International Nurses Day is celebrated every year on May 12.
To mark Nurses’ Day 2021, we spoke to Kate White, Head of Nursing at Pilgrims Hospices, about how she and her team have risen to the challenges posed by COVID-19.
Although it has been a difficult year, Pilgrims nurses have continued to provide vital, compassionate and holistic end-of-life care to people across east Kent. The pandemic has also provided opportunities to strengthen nursing practices, which will have a lasting, positive impact on future hospice care.
How have nursing practices and patient care at Pilgrims changed since the COVID-19 pandemic began?
The pandemic has brought infection control and prevention into sharp focus. The care we give at Pilgrims has remained at the highest standard, but having to wear PPE requires us to take more time preparing to give care rather than being able to be spontaneous.
At the start of the pandemic the policies, procedures and systems that we’re so accustomed to were changing rapidly, sometimes several times a day. It was often hard to keep up, but Pilgrims staff embraced what was needed and continued to provide excellent patient-centered care.
What have been some of the challenges presented by COVID-19 and how have Pilgrims nurses overcome them?
The biggest challenges relate to our everyday communication; talking to patients whilst wearing a mask takes away the personal touch and the non-verbal communication a smile can convey. Our community team had to adapt to talking to patients over the phone rather than face-to-face visiting. This can be very difficult for both patients and staff, especially when discussing sensitive issues; it doesn’t come naturally to everyone, does it?
We also had to find other ways of communicating with relatives, as our visitors policy restricted who could come into the hospices in order to ensure we safeguarded our extremely vulnerable patients and our staff, who were keeping hospice services going. It has been very distressing for so many, but we have used technology to bridge the gap and help enable people to keep in touch.
We’ve also used the Matching Hearts project, where the patient has one crocheted heart and we give the other to the family to try to help them feel connected.
Nothing will ever replace the closeness of a loved one, but we have tried to offer reassurance and comfort in these very difficult times.
Have any positives come out of the pandemic?
As a team we’ve proved our ability to change at a rapid pace when required, to find new and inventive ways of working.
There has also been some brilliant collaborating with our healthcare colleagues in the wider community including East Kent Hospitals University NHS Foundation Trust, Kent Community Trust, Kent County Council and primary care services. We shared issues around capacity, personal protective equipment (PPE) supplies and staffing, plus anything else we were able to help each other with.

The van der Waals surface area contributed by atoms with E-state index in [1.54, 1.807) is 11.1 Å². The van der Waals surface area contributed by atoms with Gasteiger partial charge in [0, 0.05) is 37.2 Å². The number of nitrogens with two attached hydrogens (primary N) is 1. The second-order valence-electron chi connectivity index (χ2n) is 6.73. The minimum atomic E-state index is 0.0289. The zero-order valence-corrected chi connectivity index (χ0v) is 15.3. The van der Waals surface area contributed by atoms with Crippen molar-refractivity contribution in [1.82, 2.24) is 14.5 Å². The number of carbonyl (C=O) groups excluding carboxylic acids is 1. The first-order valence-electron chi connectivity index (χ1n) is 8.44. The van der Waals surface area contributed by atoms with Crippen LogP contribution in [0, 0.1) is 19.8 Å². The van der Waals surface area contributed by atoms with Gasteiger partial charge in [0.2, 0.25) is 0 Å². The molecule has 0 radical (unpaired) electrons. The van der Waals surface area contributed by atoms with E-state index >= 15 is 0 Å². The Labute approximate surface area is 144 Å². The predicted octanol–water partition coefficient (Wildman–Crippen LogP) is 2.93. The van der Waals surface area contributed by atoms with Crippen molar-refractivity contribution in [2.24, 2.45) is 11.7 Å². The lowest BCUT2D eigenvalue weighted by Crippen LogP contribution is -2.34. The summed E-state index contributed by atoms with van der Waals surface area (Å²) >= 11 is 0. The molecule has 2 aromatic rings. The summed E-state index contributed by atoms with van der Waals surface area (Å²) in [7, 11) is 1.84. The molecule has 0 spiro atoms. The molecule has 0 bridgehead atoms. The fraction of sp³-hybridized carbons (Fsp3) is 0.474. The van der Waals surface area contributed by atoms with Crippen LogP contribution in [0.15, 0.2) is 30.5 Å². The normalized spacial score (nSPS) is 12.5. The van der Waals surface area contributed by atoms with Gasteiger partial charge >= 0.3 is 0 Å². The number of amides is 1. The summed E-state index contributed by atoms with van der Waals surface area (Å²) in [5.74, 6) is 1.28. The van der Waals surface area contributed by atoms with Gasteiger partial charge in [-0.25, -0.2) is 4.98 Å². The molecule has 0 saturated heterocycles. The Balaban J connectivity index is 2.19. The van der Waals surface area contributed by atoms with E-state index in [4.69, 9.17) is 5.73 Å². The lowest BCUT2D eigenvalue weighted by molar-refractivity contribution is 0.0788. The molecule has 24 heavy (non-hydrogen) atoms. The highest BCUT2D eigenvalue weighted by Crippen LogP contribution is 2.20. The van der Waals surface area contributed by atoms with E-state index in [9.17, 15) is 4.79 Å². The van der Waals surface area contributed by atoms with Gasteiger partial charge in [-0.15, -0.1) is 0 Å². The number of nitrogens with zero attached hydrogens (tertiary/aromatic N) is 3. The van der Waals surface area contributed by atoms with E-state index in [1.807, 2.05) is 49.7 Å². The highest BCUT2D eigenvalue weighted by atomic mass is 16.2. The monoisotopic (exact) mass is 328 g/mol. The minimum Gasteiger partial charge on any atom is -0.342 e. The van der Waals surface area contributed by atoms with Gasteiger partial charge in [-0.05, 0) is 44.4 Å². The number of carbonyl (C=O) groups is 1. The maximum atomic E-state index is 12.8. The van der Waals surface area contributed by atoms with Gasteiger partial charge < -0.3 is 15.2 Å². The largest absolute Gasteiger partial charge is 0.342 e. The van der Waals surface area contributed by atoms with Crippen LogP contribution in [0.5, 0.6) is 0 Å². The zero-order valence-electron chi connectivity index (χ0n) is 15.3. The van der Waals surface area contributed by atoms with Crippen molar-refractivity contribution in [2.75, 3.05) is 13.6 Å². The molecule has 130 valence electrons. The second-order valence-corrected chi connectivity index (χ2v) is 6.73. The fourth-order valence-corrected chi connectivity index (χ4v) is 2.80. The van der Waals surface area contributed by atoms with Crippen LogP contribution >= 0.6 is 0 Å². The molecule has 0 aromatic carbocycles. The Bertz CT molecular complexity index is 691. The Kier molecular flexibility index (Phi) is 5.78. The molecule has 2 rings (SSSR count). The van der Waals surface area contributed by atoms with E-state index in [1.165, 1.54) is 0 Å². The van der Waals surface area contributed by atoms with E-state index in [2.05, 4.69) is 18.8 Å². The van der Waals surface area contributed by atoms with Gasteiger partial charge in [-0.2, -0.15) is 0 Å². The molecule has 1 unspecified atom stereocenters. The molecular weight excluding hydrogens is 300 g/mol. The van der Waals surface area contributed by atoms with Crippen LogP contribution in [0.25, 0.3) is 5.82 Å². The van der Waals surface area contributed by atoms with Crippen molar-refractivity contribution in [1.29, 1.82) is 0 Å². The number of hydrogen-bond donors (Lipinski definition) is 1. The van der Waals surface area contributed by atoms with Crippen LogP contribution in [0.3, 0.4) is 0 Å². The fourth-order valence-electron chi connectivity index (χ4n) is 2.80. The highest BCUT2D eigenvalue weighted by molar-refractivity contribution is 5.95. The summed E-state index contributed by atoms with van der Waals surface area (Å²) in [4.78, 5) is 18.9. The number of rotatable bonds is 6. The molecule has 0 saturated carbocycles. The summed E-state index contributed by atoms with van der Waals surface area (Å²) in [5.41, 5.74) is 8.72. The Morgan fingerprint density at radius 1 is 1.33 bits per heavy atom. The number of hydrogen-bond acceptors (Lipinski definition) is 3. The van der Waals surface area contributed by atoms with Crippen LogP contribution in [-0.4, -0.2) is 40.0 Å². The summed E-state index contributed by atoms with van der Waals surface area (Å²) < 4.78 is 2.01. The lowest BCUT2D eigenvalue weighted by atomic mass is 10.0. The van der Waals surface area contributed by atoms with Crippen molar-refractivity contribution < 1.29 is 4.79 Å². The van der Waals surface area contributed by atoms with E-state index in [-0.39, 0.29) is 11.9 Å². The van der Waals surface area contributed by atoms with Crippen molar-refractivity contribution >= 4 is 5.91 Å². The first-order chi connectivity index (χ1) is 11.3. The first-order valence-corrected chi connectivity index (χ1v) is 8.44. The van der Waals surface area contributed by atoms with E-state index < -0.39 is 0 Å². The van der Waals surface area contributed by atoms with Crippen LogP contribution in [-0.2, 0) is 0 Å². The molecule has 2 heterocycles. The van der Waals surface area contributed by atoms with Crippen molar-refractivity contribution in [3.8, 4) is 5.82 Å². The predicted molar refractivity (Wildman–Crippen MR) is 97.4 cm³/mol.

It also provided a chance to update everyone on our current situation; we called in every day, seven days a week, to ensure our patients had the best care and our staff had the best support. Pilgrims was the only charity to join this call, and from this we became involved in supporting nursing homes by teaching their staff how to use PPE.
Those of us who have been in healthcare for a long time have never experienced such a coming together of so many providers, and this has had a lasting and positive impact on patient care and service delivery.
What does a post-COVID-19 future look like at Pilgrims, and how will Pilgrims nurses lead patient care within it?
We’re told that the pandemic will be around for a while yet, so we will continue to provide the best infection control and prevention we can. Our infection control team, led with the expertise and dedication of nurse Debbie Todd, will ensure we are kept up to date with all current guidelines and practices. I have no doubt we will continue to deliver high quality, holistic care to our patients and their families, whatever the situation is, to the best of our ability.
Each year Pilgrims Hospices give care and comfort to over 2,400 people in east Kent who are coming to terms with an illness that sadly cannot be cured. The charity support patients to live life as well as possible until the very end, free from pain and distress.
Pilgrims Hospices website: www.pilgrimshospices.org